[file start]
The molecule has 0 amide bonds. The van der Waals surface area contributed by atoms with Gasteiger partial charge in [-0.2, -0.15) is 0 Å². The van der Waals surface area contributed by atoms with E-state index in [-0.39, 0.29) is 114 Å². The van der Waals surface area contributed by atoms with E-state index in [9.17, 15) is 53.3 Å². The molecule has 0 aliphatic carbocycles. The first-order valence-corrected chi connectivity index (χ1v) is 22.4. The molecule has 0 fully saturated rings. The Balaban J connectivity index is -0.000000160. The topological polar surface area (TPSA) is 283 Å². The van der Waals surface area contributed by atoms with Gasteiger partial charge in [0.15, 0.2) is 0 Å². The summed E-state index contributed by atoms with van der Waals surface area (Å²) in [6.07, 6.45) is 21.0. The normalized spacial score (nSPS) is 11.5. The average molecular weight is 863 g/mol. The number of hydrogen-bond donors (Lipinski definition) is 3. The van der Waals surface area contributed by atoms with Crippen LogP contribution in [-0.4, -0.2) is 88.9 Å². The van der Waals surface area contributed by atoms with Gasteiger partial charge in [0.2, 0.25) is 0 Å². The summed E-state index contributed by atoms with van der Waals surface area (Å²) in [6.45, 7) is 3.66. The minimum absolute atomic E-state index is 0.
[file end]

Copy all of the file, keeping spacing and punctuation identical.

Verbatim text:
The molecule has 0 amide bonds. The van der Waals surface area contributed by atoms with Gasteiger partial charge in [-0.2, -0.15) is 0 Å². The van der Waals surface area contributed by atoms with E-state index in [-0.39, 0.29) is 114 Å². The van der Waals surface area contributed by atoms with E-state index in [9.17, 15) is 53.3 Å². The molecule has 0 aliphatic carbocycles. The first-order valence-corrected chi connectivity index (χ1v) is 22.4. The molecule has 0 fully saturated rings. The Balaban J connectivity index is -0.000000160. The topological polar surface area (TPSA) is 283 Å². The van der Waals surface area contributed by atoms with Gasteiger partial charge in [0.15, 0.2) is 0 Å². The summed E-state index contributed by atoms with van der Waals surface area (Å²) in [6.07, 6.45) is 21.0. The normalized spacial score (nSPS) is 11.5. The average molecular weight is 863 g/mol. The number of hydrogen-bond donors (Lipinski definition) is 3. The van der Waals surface area contributed by atoms with Crippen LogP contribution in [-0.4, -0.2) is 88.9 Å². The van der Waals surface area contributed by atoms with Gasteiger partial charge in [0.2, 0.25) is 0 Å². The summed E-state index contributed by atoms with van der Waals surface area (Å²) in [6.45, 7) is 3.66. The minimum absolute atomic E-state index is 0.